oooo mother daughter pedicures at the Grand Floridian or the Swan spa would be divine…

Get a hidden Mickey book from the library or bookstore. It has all sorts of cool info and makes you look deeper at corners of the park that you wouldn’t usually pay any attention. I would also second doing Sorcerers! My husband and I played it when we went a few months ago and had a great time!

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Thanks everyone, there are some good ideas! I’ll report back when we return!

My 16 yo and I are going this summer, after celebrating her 15th bday there last year. One thing that makes her happy on the trips is planning one particular place for dining- wherever she’d like to go. Last year it was Ohana for her birthday breakfast, this year she chose 1900 PF with the Mad Hatter. After all these years, she’s still food motivated. LOL. She still finds it magical, and as long as she does, I’ll keep taking her.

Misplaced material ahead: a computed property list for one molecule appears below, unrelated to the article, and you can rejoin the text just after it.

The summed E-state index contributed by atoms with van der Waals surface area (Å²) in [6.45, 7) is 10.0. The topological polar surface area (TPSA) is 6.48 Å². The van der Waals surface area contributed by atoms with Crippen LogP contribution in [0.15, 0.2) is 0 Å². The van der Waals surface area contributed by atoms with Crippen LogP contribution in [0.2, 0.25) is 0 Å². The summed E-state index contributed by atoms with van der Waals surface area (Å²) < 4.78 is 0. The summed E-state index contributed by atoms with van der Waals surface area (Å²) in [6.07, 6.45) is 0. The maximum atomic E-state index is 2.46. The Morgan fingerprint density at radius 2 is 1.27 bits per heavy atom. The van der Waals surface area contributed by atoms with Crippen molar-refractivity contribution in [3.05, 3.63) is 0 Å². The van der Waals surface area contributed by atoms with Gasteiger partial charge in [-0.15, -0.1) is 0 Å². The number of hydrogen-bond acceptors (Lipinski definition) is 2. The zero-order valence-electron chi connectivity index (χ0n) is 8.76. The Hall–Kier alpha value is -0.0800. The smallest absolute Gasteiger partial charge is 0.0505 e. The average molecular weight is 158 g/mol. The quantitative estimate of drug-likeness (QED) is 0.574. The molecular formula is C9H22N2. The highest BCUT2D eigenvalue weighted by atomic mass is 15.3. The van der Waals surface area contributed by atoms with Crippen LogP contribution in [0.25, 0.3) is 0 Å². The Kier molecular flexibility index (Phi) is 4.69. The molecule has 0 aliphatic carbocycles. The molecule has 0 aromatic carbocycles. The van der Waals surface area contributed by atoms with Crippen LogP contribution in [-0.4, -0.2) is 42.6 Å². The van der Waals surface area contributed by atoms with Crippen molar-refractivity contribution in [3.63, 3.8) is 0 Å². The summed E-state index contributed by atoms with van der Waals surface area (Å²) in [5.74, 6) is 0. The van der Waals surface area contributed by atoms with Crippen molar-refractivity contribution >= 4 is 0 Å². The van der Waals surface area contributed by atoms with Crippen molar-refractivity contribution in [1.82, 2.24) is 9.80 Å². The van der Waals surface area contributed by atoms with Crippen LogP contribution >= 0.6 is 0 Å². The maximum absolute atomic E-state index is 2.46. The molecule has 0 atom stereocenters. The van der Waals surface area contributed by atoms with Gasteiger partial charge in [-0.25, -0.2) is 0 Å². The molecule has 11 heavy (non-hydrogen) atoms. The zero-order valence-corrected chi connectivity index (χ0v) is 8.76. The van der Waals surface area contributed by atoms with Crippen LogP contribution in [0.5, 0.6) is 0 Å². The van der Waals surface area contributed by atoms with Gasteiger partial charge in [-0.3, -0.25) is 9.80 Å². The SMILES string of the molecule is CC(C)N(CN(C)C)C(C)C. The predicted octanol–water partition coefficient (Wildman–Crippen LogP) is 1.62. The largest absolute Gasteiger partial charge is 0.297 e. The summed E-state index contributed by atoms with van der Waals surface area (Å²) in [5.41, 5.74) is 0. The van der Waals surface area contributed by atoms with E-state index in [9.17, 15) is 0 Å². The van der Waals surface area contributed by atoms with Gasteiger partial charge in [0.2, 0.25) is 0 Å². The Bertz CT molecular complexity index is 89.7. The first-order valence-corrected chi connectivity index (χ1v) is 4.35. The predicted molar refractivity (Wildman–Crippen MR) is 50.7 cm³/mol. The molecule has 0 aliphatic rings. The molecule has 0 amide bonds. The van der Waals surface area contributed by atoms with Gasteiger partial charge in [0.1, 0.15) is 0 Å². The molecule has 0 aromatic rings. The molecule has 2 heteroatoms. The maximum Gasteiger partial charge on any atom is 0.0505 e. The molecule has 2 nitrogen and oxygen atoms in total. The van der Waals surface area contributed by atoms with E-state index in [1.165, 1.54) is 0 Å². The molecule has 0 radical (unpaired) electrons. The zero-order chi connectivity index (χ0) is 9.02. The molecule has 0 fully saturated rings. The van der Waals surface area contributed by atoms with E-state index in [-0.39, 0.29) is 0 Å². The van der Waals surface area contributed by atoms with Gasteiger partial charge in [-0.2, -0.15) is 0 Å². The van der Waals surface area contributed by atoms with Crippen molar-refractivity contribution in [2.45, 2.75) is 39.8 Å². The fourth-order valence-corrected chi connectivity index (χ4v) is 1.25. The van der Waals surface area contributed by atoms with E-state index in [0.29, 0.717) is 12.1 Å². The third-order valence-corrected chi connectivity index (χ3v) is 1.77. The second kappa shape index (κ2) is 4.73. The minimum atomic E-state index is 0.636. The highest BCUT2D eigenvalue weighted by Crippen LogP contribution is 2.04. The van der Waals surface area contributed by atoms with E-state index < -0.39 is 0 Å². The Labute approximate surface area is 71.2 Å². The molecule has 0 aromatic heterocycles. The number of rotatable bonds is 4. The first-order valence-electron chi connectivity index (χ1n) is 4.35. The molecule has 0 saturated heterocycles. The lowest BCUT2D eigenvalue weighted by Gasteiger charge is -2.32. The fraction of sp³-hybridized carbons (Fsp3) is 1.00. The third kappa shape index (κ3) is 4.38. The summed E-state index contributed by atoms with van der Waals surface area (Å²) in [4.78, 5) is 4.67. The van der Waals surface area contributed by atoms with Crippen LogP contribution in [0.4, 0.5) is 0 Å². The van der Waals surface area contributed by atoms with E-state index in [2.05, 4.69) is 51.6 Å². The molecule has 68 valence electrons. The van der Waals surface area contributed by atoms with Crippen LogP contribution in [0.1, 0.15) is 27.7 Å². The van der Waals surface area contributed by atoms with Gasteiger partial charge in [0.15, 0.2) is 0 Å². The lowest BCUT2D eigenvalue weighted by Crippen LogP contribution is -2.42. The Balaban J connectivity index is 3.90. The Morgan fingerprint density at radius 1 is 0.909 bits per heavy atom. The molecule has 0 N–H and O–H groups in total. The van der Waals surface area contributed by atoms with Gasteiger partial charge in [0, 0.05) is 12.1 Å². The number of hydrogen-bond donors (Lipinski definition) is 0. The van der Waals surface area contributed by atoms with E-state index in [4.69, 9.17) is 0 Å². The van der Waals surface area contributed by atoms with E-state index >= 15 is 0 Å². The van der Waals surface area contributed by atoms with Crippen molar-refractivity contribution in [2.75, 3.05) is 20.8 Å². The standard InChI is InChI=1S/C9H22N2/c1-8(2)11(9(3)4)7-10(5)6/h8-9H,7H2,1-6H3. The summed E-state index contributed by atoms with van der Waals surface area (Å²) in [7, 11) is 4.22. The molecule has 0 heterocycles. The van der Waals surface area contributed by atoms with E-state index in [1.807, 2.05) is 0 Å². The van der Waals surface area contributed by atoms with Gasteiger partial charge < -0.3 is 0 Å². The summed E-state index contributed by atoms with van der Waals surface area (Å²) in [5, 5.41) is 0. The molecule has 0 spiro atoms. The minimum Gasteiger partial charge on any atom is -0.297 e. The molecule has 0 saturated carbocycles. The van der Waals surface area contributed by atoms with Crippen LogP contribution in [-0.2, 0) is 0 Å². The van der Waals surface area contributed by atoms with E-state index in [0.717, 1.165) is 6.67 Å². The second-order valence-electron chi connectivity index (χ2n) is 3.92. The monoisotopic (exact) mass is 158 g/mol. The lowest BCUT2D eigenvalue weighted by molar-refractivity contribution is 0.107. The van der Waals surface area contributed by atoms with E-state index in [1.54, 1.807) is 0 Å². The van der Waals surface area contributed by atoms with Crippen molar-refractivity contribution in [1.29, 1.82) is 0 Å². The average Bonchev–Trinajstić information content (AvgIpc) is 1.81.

I take my kids to WDW every two weeks. They are ages 16, 14, and 9. They are boys. They are always thinking of something different to do on the rides. For instance, my nine year old rode Thunder Mountain looking backwards all the way through yesterday. We make up silly poses for the cameras that are on the rides and this is enough to get them riding over and over again. I took up Disney photography and each time I go I find something new to feature on a blog that I’m keeping. wdwlens.blogspot.com. Your daughter will follow your curiosity and your lead but don’t make an act out of it. You need to be genuine. Last week, we discovered a huge rock next to Pirates in the shape of a skull. Do you know how many times we have walked past that skull over the decades and had never seen it before? We talk about the science behind the rides; how did they make the ballroom dance scene in the Haunted Mansion? Did you know there’s a funny guy in his red long johns riding around in a circle in a bathtub on Thunder Mountain? That was my new discovery yesterday and I have been riding that for decades! Recently, my boys and I took refuge from the crowds on Tom Sawyer’s Island on a very hot and busy day. Did you know that the caves are air conditioned and that it has the coldest bathrooms in the whole park? And the gun roosts in the Fort are a good place for a parent to sit on a box in the dark and rest while the kids shoot at the train on Thunder Mountain. Did you know that if you lean into the turns on Thunder and Space (and any roller coaster in the parks, it increases the feeling of g-force and keeps you from getting as tired or sore? Did you know that you can get a giant sized baked potato at Sleepy Hollow and you can be right under the fireworks there in the sitting area and rest. Additionally, on a hot day like you will have while you here, we refuse to stand in any line that is not in the shade for more than 15 minutes. That’s a recipe for instant grumpiness. Instead, we go to the Country Bear Jamboree, Mickey’s Philharmagic, The Tiki Room, the People Mover. Keeping busy, moving, and cool will cut the discord in the family to next to nothing. I see many hot and grumpy in the lines this time of year. And, I could spent an entire day looking in the shops if I had the money. Did you know that the Monorail rides over a river that has a tunnel underneath it where the cars drive from here to there? There are soooo many gems and and so many extra details that you could go to WDW in a year and not find them all. That’s what I have read, and that’s what I have experienced. Hope this helps. Also, it’s going to be VERY hot when you are here. I highly recommend you take it easy, and take a two hour break in the middle of the day and go off site and take a rest and eat lunch away from the crowds. We go to Sweet Tomatoes on highway 192 at Rolling Oaks by the 429 toll road and take at least two hours. It’s quiet and away from the crowds and my boys can get their fill of food for under $10. Then we go back to the parks at 3:00 and by that time the parade is going and the crowds are drawn away from the things we like to do. It will take you double the time you want to complete your agenda if you don’t plan rest periods into the day because of the heat. It is oppressive. I grew up in the California desert and have never experienced heat such as this. Drink a lot of water and be prepared to go to the bathroom a lot. That is the way to survive the heat. I’m a local and that’s how the Floridians survive the heat. Make sure you bring a hat, sunscreen, and sunglasses. Hope this helps. Oh, and if you don’t have a car and can’t go offsite for your two hour break, then back to your hotel and go swimming and take a nap. By the time you get here, I will be on my blockout dates. It would have been fun to meet up. Best of luck!